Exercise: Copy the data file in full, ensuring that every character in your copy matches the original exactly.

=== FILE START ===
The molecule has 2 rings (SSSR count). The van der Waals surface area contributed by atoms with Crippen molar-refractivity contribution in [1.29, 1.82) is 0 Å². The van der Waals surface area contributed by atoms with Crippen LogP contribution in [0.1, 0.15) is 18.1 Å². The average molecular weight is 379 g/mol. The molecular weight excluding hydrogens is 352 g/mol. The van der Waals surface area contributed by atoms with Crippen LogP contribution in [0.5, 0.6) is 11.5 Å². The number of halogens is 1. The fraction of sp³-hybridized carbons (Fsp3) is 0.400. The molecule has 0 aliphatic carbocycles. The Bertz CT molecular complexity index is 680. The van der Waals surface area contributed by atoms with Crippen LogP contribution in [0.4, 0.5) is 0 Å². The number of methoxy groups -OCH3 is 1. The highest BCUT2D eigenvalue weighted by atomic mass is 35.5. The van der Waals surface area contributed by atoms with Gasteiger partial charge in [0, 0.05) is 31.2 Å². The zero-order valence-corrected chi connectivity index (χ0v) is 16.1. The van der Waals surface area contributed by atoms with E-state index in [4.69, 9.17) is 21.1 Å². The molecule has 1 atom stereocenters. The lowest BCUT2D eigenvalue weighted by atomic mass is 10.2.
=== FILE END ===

The molecule has 2 rings (SSSR count). The van der Waals surface area contributed by atoms with Crippen molar-refractivity contribution in [1.29, 1.82) is 0 Å². The van der Waals surface area contributed by atoms with Crippen LogP contribution in [0.1, 0.15) is 18.1 Å². The average molecular weight is 379 g/mol. The molecular weight excluding hydrogens is 352 g/mol. The van der Waals surface area contributed by atoms with Crippen LogP contribution in [0.5, 0.6) is 11.5 Å². The number of halogens is 1. The fraction of sp³-hybridized carbons (Fsp3) is 0.400. The molecule has 0 aliphatic carbocycles. The Bertz CT molecular complexity index is 680. The van der Waals surface area contributed by atoms with Crippen LogP contribution in [0.4, 0.5) is 0 Å². The number of methoxy groups -OCH3 is 1. The highest BCUT2D eigenvalue weighted by atomic mass is 35.5. The van der Waals surface area contributed by atoms with Gasteiger partial charge in [0, 0.05) is 31.2 Å². The zero-order valence-corrected chi connectivity index (χ0v) is 16.1. The van der Waals surface area contributed by atoms with E-state index in [4.69, 9.17) is 21.1 Å². The molecule has 1 atom stereocenters. The lowest BCUT2D eigenvalue weighted by atomic mass is 10.2.